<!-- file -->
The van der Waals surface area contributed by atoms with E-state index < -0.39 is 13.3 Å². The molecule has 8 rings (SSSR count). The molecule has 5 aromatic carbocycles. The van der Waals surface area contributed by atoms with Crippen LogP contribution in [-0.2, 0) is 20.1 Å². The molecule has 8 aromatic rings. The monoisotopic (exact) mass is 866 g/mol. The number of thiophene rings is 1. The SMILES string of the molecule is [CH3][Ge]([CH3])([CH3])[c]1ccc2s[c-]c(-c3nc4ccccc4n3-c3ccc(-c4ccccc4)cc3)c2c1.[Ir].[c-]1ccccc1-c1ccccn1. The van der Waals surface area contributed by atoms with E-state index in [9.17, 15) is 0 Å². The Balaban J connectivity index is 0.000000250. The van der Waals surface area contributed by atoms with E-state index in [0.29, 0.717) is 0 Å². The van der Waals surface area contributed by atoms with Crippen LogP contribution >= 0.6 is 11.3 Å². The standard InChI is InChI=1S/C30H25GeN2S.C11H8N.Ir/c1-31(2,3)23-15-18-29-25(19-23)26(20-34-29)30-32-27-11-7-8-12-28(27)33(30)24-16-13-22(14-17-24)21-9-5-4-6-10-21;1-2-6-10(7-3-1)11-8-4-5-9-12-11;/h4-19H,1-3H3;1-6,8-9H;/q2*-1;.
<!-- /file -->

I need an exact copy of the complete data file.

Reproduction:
The van der Waals surface area contributed by atoms with E-state index < -0.39 is 13.3 Å². The molecule has 8 rings (SSSR count). The molecule has 5 aromatic carbocycles. The van der Waals surface area contributed by atoms with Crippen LogP contribution in [-0.2, 0) is 20.1 Å². The molecule has 8 aromatic rings. The monoisotopic (exact) mass is 866 g/mol. The number of thiophene rings is 1. The SMILES string of the molecule is [CH3][Ge]([CH3])([CH3])[c]1ccc2s[c-]c(-c3nc4ccccc4n3-c3ccc(-c4ccccc4)cc3)c2c1.[Ir].[c-]1ccccc1-c1ccccn1. The van der Waals surface area contributed by atoms with E-state index in [9.17, 15) is 0 Å². The Balaban J connectivity index is 0.000000250. The van der Waals surface area contributed by atoms with E-state index in [0.29, 0.717) is 0 Å². The van der Waals surface area contributed by atoms with Crippen LogP contribution >= 0.6 is 11.3 Å². The standard InChI is InChI=1S/C30H25GeN2S.C11H8N.Ir/c1-31(2,3)23-15-18-29-25(19-23)26(20-34-29)30-32-27-11-7-8-12-28(27)33(30)24-16-13-22(14-17-24)21-9-5-4-6-10-21;1-2-6-10(7-3-1)11-8-4-5-9-12-11;/h4-19H,1-3H3;1-6,8-9H;/q2*-1;.